UNSTRUNG HEROES (1995) ** 3/4.
Actress Diane Keaton, who dresses like Buster Keaton, has directed a peculiar feature-length documentary ("Heaven"), a nice film for cable ("Wildflower") and some TV episodes.
With "Unstrung Heroes," her first fictional feature for the big screen, she joins the increasing roster of women directors that must be paid attention to because they have something to say. I just caught a glimpse of Carol Channing on C-Span. Reacting to the criticism of Hollywood for its violence and sex, she said that those are not the things that involve the audience, but that familiar situations do, like the death of a father. How true.
The movie is set in early 1960s Los Angeles, within the Lidz family. Father Sid is an inventor of outlandish items that may or may not work. He got his inpiration at the 1939 New York World's Fair, the landmark one that celebrated a future made rosy by science, machines and gadgets. Optimist Sid had kept that faith indomitably: "There's nothing that science can't fix" he says. He is so wrapped up in his projects that he makes an unorthodox father of his two kids, especially 12-year old Steven. Where other well-meaning dads can impose fishing or baseball on their children, Sid does this with electronics and thingamajigs.
Sweet Mrs. Lidz is an exemplary mother and a believer in her husband's genius. But neither Sid's vast medical reading nor medical science can do anything for her terminal cancer. As relatives cluster, all Jewish and all pleasantly colorful, we meet Sid's two strange brothers : Danny, a paranoid hulk who sees conspiracies everywhere, down to anti-Semitic echoes in the slogan "I Like Ike," and moonfaced Arthur, a scavenger of you-name-it-he's got it discards which, together with mountainous piles of newspaper bundles (" I haven't read them yet") make the cavernous Danny-Arthur apartment look like a Kafkaesque dedalus. He also places absurd memorabilia on grandma's grave.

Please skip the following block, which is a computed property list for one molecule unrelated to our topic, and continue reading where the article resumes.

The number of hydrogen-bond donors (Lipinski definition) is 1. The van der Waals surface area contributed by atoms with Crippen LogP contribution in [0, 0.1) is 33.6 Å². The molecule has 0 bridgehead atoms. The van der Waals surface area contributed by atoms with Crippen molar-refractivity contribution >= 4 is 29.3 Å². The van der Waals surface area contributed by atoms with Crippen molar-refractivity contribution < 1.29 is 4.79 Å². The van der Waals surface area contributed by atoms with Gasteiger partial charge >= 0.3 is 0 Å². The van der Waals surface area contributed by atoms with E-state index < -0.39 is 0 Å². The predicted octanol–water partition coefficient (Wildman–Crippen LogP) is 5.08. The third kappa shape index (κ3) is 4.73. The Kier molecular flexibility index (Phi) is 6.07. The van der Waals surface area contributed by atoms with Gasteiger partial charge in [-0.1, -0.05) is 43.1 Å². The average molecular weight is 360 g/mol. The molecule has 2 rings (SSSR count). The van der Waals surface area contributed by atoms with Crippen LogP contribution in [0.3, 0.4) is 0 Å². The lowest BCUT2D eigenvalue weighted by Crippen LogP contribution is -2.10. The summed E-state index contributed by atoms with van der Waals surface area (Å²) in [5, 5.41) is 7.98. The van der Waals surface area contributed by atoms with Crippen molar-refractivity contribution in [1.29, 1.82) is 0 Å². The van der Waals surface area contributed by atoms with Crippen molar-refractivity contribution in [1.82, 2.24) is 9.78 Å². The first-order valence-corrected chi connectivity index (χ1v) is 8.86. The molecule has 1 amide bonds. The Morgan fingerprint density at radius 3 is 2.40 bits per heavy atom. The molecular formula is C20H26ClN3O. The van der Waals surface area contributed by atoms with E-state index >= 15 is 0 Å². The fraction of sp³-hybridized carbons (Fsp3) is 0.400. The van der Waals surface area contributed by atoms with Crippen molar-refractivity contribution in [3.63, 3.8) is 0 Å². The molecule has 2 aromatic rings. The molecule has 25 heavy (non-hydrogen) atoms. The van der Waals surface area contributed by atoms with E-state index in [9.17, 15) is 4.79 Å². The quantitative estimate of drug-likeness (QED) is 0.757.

When young Steven learns that his mother is dying, he seeks instinctively solace from his uncles. Their very weirdness helps the three bond. But did I say weirdness? Did someone say quirky? Or dysfunctional? Or eccentric? No, the right word for the uncles is plain "meshuga." Yet it is this very madness that, lined with undemonstrative affection, tightens -- in unsentimental ways -- the relationship among them. One of the by-products is that Steven, who has non-believing parents, is influenced by the uncles' Jewish faith and insists on a Bar-Mitzvah.
The two nuts also decide that "Steven" is too ordinary a name, so they rename him Franz, as in Franz Liszt, to the boy's delight. And among other happenings, Steven/Franz perpetrates a hoax on a fire inspector. He also sings "The International" while his schoolmates recite the Pledge of Allegiance.
The mixture of comedy, the bizarre and tragedy is well melded in the warm, loving script by Richard LaGravenese ("The Little Princess," "The Bridges of Madison County"). It has very good moments of un-soupy pathos and of unforced laughter.
Among the former is the touchingly sober treatment of the dying mother and the helpless father. Among the latter, a bit where Sid has hired a housekeeper who botches the kids' breakfast and makes the little girl say that the eggs look like something that came out of her nose. Or an argument about a 79 (sic) rpm record salvaged by Arthur. Or Mother opening a messy package of pancakes cooked by Steven, now in residence with the uncles. She exlaims: "My God! he's becoming one of them!"
What works less well is the to-and-fro structure of the movie's rather invertebrate first part, and the common scourge in films today, insufficiently sharp sound recording of actors who do not enunciate well to start with. Yet most of this is made up by the excellence of the acting, the 1960's atmosphere, the score, and the photography by Phedon Papamichael, a native of Athens, Greece, who came to the United States in 1983. He has a knack for close-ups and medium shots that focus your attention yet have none of television's blah and routine look.
The film raises a variety if points. Number one is that Angie McDowell is far better as a dying mother than as a healthy lover. Two is that Steven runs a 16mm Bolex camera unnoticed by the nearby subject (the housekeeper), yet those spring-loaded cameras do make an audible whir. Three is that we never find out how Dad manages to make what seems to be a decent living. Four is a weird connection: in some ways as the movie reminds one of the excellent but unsuccessful "King of the Hill" by Steven Soderbergh who gave Ms. McDowell her big chance in "sex, lies and videotape."
Point Five is the PG rating. Few good films have it. But is "Unstrung Heroes" for youngsters? Over and above its funny-loony aspects, this is a sad picture. Should we burden youngsters with the motif of death-in-the-family when there is ample time for kids to come to grips with it?
I don't know, but so far as adults are concerned, this is a recommended movie.